The ISEB Common Pre-Test is designed to provide independent senior schools with information about a pupil’s current attainment and potential, prior to them taking Common Entrance in Year 8. We’ve put together this guide to the ISEB Common Pre-Test to help you better understand the exam.
Key facts About the ISEB Common Pre-Tests
– It is taken in Year 6 or 7 when pupils are aged between 10 and 12 years old.
– It provides a universal and standardised measure of attainment, ability and potential.
– It is made up of four tests comprising of: English, maths, verbal reasoning and non-verbal reasoning.
– All four tests take approximately 2.5 hours to complete.
– Tests can be taken together or separately (but each component must be finished in one sitting once started.)
– They are created for ISEB by GL assessment.
– They are online and adaptive.
– Questions are in multiple-choice format.
– Candidates are registered by the senior school (or schools) for which they are entered.
– Results are available to all senior schools for which the candidate is registered, so the candidate only has to sit one test.
– These tests are designed for the UK independent sector.
– A pupil can only take a test once. If multiple tests are taken, the first test result will stand.
– Candidates can take the tests in any location that has an internet connection, but they are normally taken at the child’s current prep school. If a child is overseas, then tests can be taken locally.
– In general, registration and administrative functions are the responsibility of the senior school and the taking of the tests is the responsibility of the prep school.
This means they are able to establish, one or two years in advance of a child potentially transferring to their school, if that child will meet the academic standard. If a child passes the Pre-Test, they will usually be offered a place contingent on them then passing Common Entrance at 13+.
Each school decides on how they use a child’s Common Pre-Test results. Highly selective, oversubscribed and popular senior schools may use the Pre-Test to de-select pupils. They will therefore tell some parents that their child has been eliminated from the admissions/Common Entrance process, and/or they may put them on a reserve list.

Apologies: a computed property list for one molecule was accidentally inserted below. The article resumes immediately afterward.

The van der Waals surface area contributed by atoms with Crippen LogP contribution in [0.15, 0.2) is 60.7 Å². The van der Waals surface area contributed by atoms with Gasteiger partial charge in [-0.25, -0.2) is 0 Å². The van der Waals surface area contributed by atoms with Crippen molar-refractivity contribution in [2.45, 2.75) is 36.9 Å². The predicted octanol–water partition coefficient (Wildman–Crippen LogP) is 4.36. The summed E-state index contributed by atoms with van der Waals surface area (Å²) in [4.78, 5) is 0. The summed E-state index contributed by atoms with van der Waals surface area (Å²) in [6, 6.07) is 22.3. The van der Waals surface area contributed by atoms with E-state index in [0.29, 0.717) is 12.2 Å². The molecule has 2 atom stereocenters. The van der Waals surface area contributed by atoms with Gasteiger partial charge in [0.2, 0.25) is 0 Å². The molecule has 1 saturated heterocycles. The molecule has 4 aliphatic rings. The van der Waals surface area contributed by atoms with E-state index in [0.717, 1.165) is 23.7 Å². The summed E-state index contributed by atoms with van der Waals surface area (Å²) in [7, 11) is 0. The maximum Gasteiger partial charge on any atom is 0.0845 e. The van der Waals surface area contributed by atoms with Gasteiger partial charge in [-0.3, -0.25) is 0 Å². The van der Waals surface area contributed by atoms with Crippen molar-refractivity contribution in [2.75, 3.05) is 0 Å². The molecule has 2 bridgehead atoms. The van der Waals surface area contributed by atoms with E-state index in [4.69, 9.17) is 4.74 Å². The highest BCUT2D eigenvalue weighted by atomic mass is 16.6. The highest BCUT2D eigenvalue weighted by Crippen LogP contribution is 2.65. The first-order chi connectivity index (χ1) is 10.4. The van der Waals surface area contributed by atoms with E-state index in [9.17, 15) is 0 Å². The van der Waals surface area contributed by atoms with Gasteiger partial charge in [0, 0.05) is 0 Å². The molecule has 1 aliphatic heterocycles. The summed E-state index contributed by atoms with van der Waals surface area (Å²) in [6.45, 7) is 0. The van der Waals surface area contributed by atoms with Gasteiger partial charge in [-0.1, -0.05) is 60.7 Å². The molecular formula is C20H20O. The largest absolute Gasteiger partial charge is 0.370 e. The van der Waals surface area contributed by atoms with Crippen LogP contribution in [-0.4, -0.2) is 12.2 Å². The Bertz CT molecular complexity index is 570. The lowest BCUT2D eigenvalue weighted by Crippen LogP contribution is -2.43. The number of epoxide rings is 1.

Which Schools use the ISEB Common Pre-Tests?
The ISEB Common Pre-Test is not the only pre-test available, but it is one of the most popular.
It is used by the following schools:
Source: ISEB website
How do Other Schools Pre-test?
Some schools create their own pre-tests, other use bespoke tests commissioned directly from GL or other providers, such as CEM. Schools that have their own pre-tests include Eton College, King’s College Wimbledon, Harrow School, St Paul’s Girls School, James Allen’s Girls’ School, Hampton School and City of London School for Boys. Some of these tests are online, some offline and some are a combination of both. Get in touch if you’re not sure of the requirements at the schools you are interested in and we will be happy to clarify.
Not every school pre-tests. Always check each individual school you intend to apply for and do so well in advance.
Can You Prepare for the ISEB Common Pre-Test?
There is no doubt that familiarity with the different question types, experience of the computerised interface and some knowledge of what to expect can significantly help. If a child is confident and not fazed by the process, they stand a better chance of performing to their maximum potential.
What You Need to Know in More Detail…
The ISEB Common Pre-Test is made up of four individual tests which can be taken at different times and in any order. However, candidates must complete each individual test in one sitting.
– English – assesses comprehension, sentence completion, spelling and punctuation.